Newswise — Boston, Mass. – A team of orthopedic surgeons at New England Baptist Hospital (NEBH) performed the first-ever augmented reality (AR)-guided total hip replacement at a hospital. NEBH’s Stephen B. Murphy, MD, who invented the system, performed the hip replacement with NEBH colleagues, Daniel M. Ward, MD, and Carl T. Talmo, MD. The system, which received FDA clearance in January, is the first intraoperative AR guidance platform for joint replacement to display 3D models of the patient’s anatomy, implants, and instruments inside the body in real time.
"Surgeons traditionally plan hip replacements with two-dimensional Xrays; and then in surgery rely on data shown on screens outside of the surgical field,” said Murphy. "Augmented reality guidance allows surgeons to stay focused on the patient, projecting holograms on AR glasses that effectively give them 'X-ray vision’ into the patient’s body. This allows surgeons to see what they need to see, when they need to see it, in the exact sequence of the surgery itself."
The AR-guided system is the first FDA-cleared surgical platform for joints to be contained entirely within a head-mounted device. Unlike robotic and traditional navigation systems, there aren’t any large external workstations, cameras or screens. The small footprint of the AR system means it can be easily deployed across operating rooms, promoting greater surgical team efficiency and cost savings to hospitals.
“This is the first joint replacement technology using augmented reality to project patient-specific content inside the patient’s body,” said David Mattingly, MD, Clinical Chair of Orthopedics and Surgeon in Chief at NEBH. “Misplaced acetabular components are one of the leading causes of dislocations and revision surgery, however the AR software enables surgeons to place the acetabular component in the proper orientation according to each individual's anatomy. This is a major step forward in terms of how surgery can be performed, and we look forward to offering this to our patients far and wide.”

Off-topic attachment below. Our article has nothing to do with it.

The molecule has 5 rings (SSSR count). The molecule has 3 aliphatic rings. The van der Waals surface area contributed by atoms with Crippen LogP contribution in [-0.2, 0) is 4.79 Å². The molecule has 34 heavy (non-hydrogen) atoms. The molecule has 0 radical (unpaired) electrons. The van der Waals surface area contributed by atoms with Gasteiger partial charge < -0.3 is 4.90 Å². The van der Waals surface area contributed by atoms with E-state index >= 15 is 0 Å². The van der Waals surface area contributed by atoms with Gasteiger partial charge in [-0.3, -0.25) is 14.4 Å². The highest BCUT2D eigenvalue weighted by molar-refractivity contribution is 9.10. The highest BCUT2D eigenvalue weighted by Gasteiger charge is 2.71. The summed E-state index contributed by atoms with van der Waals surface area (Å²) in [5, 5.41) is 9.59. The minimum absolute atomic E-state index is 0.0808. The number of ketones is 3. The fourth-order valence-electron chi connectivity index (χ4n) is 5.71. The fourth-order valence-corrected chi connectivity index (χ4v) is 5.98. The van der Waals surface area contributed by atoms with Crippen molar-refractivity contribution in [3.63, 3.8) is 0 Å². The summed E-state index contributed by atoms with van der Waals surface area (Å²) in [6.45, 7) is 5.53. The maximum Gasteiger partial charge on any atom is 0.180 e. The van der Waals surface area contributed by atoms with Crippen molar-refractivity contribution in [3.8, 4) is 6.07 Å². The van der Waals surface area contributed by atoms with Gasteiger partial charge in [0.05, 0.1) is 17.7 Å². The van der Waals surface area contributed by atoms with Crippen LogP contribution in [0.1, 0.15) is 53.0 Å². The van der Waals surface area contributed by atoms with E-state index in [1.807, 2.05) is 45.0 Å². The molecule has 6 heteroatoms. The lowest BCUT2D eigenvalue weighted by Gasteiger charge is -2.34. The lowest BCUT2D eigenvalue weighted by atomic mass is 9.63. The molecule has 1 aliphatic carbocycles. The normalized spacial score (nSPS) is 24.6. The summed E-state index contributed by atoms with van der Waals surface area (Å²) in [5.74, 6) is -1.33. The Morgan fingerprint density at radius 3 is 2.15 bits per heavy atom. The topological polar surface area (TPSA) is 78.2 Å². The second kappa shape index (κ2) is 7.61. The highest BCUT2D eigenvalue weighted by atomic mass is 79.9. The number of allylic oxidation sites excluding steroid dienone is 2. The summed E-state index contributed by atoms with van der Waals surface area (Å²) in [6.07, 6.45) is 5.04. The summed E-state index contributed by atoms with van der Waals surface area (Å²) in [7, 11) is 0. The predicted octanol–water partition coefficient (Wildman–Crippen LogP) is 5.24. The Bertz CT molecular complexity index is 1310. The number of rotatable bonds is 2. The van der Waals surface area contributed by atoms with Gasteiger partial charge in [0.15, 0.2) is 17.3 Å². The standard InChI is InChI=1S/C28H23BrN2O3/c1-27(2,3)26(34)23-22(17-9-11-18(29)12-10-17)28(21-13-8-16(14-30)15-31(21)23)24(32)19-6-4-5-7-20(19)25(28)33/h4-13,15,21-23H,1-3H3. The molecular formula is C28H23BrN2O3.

Minimally-invasive surgical approaches, like those used at NEBH, have dramatically improved patient outcomes and reduced the length of hospital stays. However, the smaller incisions associated with these approaches have made it more difficult for the entire surgical team to see inside the exposure. By projecting patient-specific holograms on the patient’s body, surgeons no longer have to depend on images on external screens, visualize the patient’s anatomy in their mind’s eye, or navigate via touch.
“As a national leader in orthopedics and musculoskeletal care, we are thrilled to bring this cutting-edge AR technology into our hospital, adding to our existing arsenal of world-class equipment that enables us to deliver the best care to our patients,” said David Passafaro, President of NEBH. “Augmented reality is a powerful tool capable of transforming the future of surgery while also serving as an effective teaching tool. We will continue to invest in training our orthopedic surgeons to use the most innovative techniques and technology available for our patients.”
About New England Baptist Hospital
New England Baptist Hospital (NEBH) is the premier regional provider for orthopedic surgery and the treatment of musculoskeletal diseases and disorders. NEBH has been nationally recognized for high patient satisfaction and leadership in quality and clinical outcomes. NEBH is a teaching affiliate of Tufts University School of Medicine and conducts teaching programs in collaboration with Harvard Medical School. NEBH has been the official hospital of the Boston Celtics for over 30 years. New England Baptist Hospital is part of Beth Israel Lahey Health (www.bilh.org), a new health care system that brings together academic medical centers and teaching hospitals, community and specialty hospitals, more than 4,000 physicians and 35,000 employees in a shared mission to expand access to great care and advance the science and practice of medicine through groundbreaking research and education.